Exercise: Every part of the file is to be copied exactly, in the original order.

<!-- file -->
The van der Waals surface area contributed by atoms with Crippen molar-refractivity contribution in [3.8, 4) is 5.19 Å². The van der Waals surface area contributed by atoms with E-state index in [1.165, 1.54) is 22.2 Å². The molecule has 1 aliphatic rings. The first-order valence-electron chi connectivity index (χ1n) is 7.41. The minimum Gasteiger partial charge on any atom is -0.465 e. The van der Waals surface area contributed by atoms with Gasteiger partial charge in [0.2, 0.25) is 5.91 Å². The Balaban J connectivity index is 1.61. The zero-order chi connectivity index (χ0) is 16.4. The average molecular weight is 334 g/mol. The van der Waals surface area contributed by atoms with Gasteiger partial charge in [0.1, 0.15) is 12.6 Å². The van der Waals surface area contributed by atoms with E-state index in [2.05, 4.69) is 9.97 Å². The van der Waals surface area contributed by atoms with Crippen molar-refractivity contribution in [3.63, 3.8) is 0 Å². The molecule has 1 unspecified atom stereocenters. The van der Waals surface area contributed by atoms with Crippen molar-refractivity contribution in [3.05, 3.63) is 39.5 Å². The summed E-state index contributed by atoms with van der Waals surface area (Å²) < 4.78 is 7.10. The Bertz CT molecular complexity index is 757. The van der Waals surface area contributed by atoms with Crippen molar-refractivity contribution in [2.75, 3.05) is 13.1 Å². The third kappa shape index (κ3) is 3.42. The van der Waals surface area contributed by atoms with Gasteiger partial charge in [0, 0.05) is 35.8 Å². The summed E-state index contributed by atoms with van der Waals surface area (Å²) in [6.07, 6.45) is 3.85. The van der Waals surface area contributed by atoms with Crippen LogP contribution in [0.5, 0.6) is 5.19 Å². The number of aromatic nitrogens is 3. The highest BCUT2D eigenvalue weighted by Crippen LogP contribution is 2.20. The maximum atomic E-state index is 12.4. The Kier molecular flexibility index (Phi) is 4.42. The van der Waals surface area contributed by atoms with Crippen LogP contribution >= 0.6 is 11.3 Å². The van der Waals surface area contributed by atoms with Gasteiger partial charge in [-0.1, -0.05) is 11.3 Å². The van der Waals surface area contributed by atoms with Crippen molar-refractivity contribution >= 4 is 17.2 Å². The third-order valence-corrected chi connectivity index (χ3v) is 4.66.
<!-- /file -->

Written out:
The van der Waals surface area contributed by atoms with Crippen molar-refractivity contribution in [3.8, 4) is 5.19 Å². The van der Waals surface area contributed by atoms with E-state index in [1.165, 1.54) is 22.2 Å². The molecule has 1 aliphatic rings. The first-order valence-electron chi connectivity index (χ1n) is 7.41. The minimum Gasteiger partial charge on any atom is -0.465 e. The van der Waals surface area contributed by atoms with Gasteiger partial charge in [0.2, 0.25) is 5.91 Å². The Balaban J connectivity index is 1.61. The zero-order chi connectivity index (χ0) is 16.4. The average molecular weight is 334 g/mol. The van der Waals surface area contributed by atoms with Gasteiger partial charge in [0.1, 0.15) is 12.6 Å². The van der Waals surface area contributed by atoms with E-state index in [2.05, 4.69) is 9.97 Å². The van der Waals surface area contributed by atoms with Crippen molar-refractivity contribution in [3.63, 3.8) is 0 Å². The molecule has 1 unspecified atom stereocenters. The van der Waals surface area contributed by atoms with Crippen molar-refractivity contribution in [3.05, 3.63) is 39.5 Å². The summed E-state index contributed by atoms with van der Waals surface area (Å²) < 4.78 is 7.10. The Bertz CT molecular complexity index is 757. The van der Waals surface area contributed by atoms with Crippen molar-refractivity contribution in [2.75, 3.05) is 13.1 Å². The third kappa shape index (κ3) is 3.42. The van der Waals surface area contributed by atoms with Gasteiger partial charge in [0, 0.05) is 35.8 Å². The summed E-state index contributed by atoms with van der Waals surface area (Å²) in [6.07, 6.45) is 3.85. The van der Waals surface area contributed by atoms with Crippen LogP contribution in [0.5, 0.6) is 5.19 Å². The number of aromatic nitrogens is 3. The highest BCUT2D eigenvalue weighted by Crippen LogP contribution is 2.20. The maximum atomic E-state index is 12.4. The Kier molecular flexibility index (Phi) is 4.42. The van der Waals surface area contributed by atoms with Crippen LogP contribution >= 0.6 is 11.3 Å². The van der Waals surface area contributed by atoms with Gasteiger partial charge in [-0.1, -0.05) is 11.3 Å². The van der Waals surface area contributed by atoms with Crippen molar-refractivity contribution >= 4 is 17.2 Å². The third-order valence-corrected chi connectivity index (χ3v) is 4.66.